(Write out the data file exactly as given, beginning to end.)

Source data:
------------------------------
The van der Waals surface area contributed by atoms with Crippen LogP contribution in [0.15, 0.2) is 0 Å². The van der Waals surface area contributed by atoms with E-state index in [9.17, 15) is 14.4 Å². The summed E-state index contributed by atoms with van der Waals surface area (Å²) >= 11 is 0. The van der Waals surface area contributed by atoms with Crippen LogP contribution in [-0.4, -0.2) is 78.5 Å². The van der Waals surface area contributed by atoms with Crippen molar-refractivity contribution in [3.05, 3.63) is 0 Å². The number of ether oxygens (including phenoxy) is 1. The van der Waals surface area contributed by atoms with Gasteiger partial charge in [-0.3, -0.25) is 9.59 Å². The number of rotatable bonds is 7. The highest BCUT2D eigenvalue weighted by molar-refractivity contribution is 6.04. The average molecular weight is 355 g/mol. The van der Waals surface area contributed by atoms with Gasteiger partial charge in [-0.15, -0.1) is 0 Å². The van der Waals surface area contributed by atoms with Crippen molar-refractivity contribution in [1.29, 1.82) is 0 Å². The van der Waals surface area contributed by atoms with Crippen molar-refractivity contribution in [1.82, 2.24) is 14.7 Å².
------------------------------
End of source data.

The van der Waals surface area contributed by atoms with Crippen LogP contribution in [0.15, 0.2) is 0 Å². The van der Waals surface area contributed by atoms with E-state index in [9.17, 15) is 14.4 Å². The summed E-state index contributed by atoms with van der Waals surface area (Å²) >= 11 is 0. The van der Waals surface area contributed by atoms with Crippen LogP contribution in [-0.4, -0.2) is 78.5 Å². The van der Waals surface area contributed by atoms with Crippen molar-refractivity contribution in [3.05, 3.63) is 0 Å². The number of ether oxygens (including phenoxy) is 1. The van der Waals surface area contributed by atoms with Gasteiger partial charge in [-0.3, -0.25) is 9.59 Å². The number of rotatable bonds is 7. The highest BCUT2D eigenvalue weighted by molar-refractivity contribution is 6.04. The average molecular weight is 355 g/mol. The van der Waals surface area contributed by atoms with Gasteiger partial charge in [-0.15, -0.1) is 0 Å². The van der Waals surface area contributed by atoms with Crippen molar-refractivity contribution in [1.29, 1.82) is 0 Å². The van der Waals surface area contributed by atoms with Crippen molar-refractivity contribution in [1.82, 2.24) is 14.7 Å².